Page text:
Deregulation of the CDX2-KLF4 axis in acute myeloid leukemia and colon cancer
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Acute myeloid leukemia (AML), the most common acute leukemia in adults, is characterized by enormous genetic and biological heterogeneity. As a consequence, the identification of unifying pathogenetic mechanisms and common targets for therapy has been next to impossible. We and others previously showed that the non-clustered homeobox gene CDX2, which encodes a transcription factor involved in embryonic development and intestinal cell homeostasis, is aberrantly expressed in nearly all cases of AML and promotes leukemogenesis, whereas CDX2 expression is absent in normal hematopoietic stem and progenitor cells (HSPC) [1,2]. These findings had pointed to the potential of targeting CDX2 in AML; however, little was known about the effectors through which CDX2 contributes to AML development, and specific strategies for interfering with CDX2 function in patients had remained elusive.
We recently addressed these unresolved issues . Analysis of the transcriptional effects of Cdx2 in primary murine HSPC and a mouse model of Cdx2-driven leukemia, followed by intersection with data from genome-wide expression analysis of a large AML patient cohort identified the zinc-finger protein KLF4, an established tumor suppressor in certain epithelial and B-cell malignancies [4-6], as an essential CDX2 target. CDX2 silenced KLF4 transcription through binding to the KLF4 upstream regulatory region and a decrease in histone 3 lysine 4 trimethylation (H3K4me3) at the KLF4 promoter mediated by the H3K4 demethylase KDM5B. In support of a tumor-suppressive role for KLF4 in CDX2-driven AML, exogenous KLF4 induced cell cycle arrest, apoptosis, and differentiation preferentially in cultured myeloid leukemia cells that express CDX2. Furthermore, KLF4 inhibited the development of Cdx2-induced murine leukemias in competitive and non-competitive bone marrow transplantation experiments. A chemical genomic analysis based on the Connectivity Map  revealed that the transcriptional changes induced by CDX2 in hematopoietic cells were counteracted by drugs that stimulate the nuclear receptor PPARγ. Of potential clinical-translational relevance, PPARγ agonists also upregulated KLF4 and were toxic to CDX2-expressing myeloid leukemia cells, which were found to display altered PPARγ signaling both in vitro and in vivo, but not to normal HSPC.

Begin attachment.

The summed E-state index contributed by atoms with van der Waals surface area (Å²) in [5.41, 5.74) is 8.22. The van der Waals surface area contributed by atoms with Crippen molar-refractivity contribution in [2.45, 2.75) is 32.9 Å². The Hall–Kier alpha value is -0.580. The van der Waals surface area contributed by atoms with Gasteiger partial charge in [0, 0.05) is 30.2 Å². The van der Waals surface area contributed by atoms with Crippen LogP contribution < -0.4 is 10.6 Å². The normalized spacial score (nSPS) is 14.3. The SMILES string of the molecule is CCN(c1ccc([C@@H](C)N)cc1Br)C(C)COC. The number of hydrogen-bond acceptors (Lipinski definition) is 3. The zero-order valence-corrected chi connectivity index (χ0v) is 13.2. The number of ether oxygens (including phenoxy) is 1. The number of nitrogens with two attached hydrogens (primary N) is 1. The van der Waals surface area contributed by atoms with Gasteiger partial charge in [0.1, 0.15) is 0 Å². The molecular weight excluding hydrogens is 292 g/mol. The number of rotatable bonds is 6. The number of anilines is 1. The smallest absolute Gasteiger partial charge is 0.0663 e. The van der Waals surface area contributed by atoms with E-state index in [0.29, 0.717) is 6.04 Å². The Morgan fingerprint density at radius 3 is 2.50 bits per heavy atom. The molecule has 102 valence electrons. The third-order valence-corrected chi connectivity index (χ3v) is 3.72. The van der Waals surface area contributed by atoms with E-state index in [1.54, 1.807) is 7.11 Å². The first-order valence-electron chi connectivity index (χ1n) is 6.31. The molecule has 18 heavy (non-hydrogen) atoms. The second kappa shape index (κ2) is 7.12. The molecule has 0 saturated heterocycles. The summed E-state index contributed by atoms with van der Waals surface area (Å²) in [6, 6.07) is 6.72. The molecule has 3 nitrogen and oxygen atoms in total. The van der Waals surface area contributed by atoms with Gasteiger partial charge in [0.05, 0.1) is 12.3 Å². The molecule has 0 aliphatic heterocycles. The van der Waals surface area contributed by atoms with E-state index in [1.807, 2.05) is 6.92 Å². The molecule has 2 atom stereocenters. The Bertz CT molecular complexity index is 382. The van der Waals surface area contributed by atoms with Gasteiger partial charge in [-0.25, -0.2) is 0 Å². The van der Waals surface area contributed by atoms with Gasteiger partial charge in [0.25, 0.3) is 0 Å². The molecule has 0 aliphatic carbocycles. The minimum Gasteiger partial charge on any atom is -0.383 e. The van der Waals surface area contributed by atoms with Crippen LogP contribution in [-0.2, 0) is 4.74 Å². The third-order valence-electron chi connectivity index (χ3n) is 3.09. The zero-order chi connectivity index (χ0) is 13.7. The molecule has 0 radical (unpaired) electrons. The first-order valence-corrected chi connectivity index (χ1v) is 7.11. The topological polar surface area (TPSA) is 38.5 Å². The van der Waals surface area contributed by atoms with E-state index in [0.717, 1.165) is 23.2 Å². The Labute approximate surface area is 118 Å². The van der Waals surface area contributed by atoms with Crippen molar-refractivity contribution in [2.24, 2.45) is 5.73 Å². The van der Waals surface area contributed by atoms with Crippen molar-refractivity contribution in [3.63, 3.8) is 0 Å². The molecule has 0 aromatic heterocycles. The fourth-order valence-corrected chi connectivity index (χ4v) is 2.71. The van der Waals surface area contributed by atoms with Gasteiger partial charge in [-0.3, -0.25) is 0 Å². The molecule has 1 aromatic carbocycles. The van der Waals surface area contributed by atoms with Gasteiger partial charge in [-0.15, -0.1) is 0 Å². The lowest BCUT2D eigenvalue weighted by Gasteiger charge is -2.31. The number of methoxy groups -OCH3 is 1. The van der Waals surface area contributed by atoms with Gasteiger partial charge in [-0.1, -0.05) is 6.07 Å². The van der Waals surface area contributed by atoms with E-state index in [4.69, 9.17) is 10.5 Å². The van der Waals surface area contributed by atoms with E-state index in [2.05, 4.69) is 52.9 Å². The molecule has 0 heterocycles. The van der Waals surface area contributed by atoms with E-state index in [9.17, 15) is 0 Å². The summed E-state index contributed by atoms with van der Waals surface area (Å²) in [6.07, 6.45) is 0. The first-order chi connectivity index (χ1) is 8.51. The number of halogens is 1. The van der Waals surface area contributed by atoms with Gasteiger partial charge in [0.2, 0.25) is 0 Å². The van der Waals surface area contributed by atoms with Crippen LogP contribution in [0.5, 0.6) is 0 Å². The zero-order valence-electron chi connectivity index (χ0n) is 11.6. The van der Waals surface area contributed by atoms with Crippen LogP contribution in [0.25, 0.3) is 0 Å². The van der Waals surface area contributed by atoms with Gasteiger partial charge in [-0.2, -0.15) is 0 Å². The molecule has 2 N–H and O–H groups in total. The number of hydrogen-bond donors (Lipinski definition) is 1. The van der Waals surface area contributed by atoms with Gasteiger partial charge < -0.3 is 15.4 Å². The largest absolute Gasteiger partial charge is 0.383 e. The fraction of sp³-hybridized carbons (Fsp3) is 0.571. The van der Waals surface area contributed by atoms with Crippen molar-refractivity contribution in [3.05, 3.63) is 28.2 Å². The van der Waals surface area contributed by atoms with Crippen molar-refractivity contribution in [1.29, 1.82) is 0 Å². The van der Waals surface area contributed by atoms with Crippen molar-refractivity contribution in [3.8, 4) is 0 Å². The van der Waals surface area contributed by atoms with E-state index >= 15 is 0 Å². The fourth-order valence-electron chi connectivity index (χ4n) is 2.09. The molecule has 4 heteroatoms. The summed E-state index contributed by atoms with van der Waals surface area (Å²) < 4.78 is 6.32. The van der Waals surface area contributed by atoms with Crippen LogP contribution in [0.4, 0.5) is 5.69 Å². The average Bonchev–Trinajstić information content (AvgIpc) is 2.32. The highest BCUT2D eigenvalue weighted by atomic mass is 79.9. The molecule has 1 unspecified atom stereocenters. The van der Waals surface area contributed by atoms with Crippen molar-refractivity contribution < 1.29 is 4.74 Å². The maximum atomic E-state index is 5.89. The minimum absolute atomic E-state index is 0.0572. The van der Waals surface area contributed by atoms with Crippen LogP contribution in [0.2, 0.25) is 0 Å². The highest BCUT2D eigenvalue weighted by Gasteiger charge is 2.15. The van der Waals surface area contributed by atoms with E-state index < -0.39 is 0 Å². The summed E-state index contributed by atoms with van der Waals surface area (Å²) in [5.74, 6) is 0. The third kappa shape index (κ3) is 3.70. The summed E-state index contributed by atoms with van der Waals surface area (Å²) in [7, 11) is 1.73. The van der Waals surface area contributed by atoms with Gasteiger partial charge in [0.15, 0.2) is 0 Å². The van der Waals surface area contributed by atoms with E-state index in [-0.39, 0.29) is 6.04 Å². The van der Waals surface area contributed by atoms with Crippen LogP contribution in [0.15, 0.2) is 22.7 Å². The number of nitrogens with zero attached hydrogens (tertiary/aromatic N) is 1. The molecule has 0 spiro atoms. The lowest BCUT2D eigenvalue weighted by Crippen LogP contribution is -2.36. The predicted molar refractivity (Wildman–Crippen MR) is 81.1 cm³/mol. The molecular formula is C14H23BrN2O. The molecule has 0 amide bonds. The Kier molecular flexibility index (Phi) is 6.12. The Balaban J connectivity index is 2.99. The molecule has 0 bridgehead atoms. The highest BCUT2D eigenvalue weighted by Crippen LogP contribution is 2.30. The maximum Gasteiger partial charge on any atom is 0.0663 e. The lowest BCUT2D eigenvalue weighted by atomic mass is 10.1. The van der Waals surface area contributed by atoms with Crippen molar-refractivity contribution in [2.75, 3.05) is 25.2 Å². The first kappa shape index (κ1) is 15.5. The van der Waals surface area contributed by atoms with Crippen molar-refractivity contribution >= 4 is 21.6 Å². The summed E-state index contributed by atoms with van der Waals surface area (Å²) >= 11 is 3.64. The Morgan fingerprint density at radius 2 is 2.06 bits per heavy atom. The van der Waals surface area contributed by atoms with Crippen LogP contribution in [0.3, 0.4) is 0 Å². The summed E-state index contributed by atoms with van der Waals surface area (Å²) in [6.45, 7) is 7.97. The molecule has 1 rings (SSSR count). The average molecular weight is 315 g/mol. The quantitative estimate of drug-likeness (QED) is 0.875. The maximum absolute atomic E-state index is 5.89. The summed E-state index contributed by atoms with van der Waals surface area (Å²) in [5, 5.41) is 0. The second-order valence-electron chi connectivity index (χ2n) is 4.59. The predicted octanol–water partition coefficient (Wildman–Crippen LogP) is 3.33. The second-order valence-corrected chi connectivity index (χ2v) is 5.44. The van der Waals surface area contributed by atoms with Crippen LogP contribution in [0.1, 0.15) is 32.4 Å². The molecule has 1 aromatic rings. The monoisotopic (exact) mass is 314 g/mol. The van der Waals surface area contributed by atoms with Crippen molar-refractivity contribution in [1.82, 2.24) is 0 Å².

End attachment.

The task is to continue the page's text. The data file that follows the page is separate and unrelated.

In addition to elucidating the role of CDX2 in leukemia, these findings also provided insight into the opposing effects of CDX2 in AML and colon cancer, where CDX2 can function as a tumor suppressor . Specifically, we observed that in colonic epithelial cells, KLF4 is positively regulated by CDX2, and consistent with its tissue-specific properties, CDX2 was found to bind to distinct sites in the KLF4 regulatory region in AML versus colon cancer cells, possibly due to different DNA methylation patterns and DNA accessibility, inducing antagonistic changes in the levels of H3K4me3 at the KLF4 promoter.
In summary, these studies (i) delineate transcriptional programs associated with aberrant CDX2 expression in hematopoietic cells; (ii) uncover KLF4 as a previously unrecognized myeloid leukemia suppressor gene that is silenced by CDX2; (iii) identify reactivation of KLF4, through modulation of PPARγ signaling, as a new therapeutic modality that could impact treatment in a large proportion of AML patients; and (iv) indicate that transcriptional regulators like CDX2 may have opposing effects on carcinogenesis in different tissues due to variations in the epigenetic landscape and differential regulation of their downstream targets.
Together with recent data demonstrating the leukemogenic activity of HLX, another homeodomain transcription factor overexpressed in the majority of AML cases , these findings raise the possibility that widespread deregulation of non-clustered homeobox genes may contribute to the molecular “environment” that HSPC need to acquire specific “driver” mutations and propagate leukemic growth. Alternatively, CDX2 and HLX, and possibly other related genes, may be part of a common effector pathway that lies downstream of different primary leukemogenic events. Despite these insights, a number of questions remain. For example, it is still unclear how CDX2 is regulated in AML, supporting unbiased screens for the upstream events that initiate aberrant CDX2 expression using tools such as large-scale RNA interference. Second, it will be interesting to study in vivo how CDX2 overexpression alters normal hematopoietic development, i.e. to characterize the effects of CDX2 on the various HSPC compartments, differentiation and survival of HSPC and their susceptibility to leukemogenic mutations. Third, the antagonistic duality of CDX2 function in AML versus colon cancer warrants further study, in particular the potential role of cell type-specific posttranslational modifications of CDX2 or context-dependent coactivators/repressors that may share DNA binding sites with CDX2 and thereby enable differential regulation of target genes such as KLF4. Finally, it remains to be seen whether the link between aberrant CDX2 expression, deregulated PPARγ signaling, and sensitivity to PPARγ agonist treatment can be exploited to improve the outcome of patients with AML, an aggressive disease that is notoriously difficult to treat.
Arefeh Rouhi: Department of Internal Medicine III, Ulm University, Ulm, Germany
Stefan Fröhling: Department of Translational Oncology, National Center for Tumor Diseases and German Cancer Research Center, Heidelberg, Germany
Stefan Fröhling, email:
Received: December 26, 2012
Published: February 21, 2013
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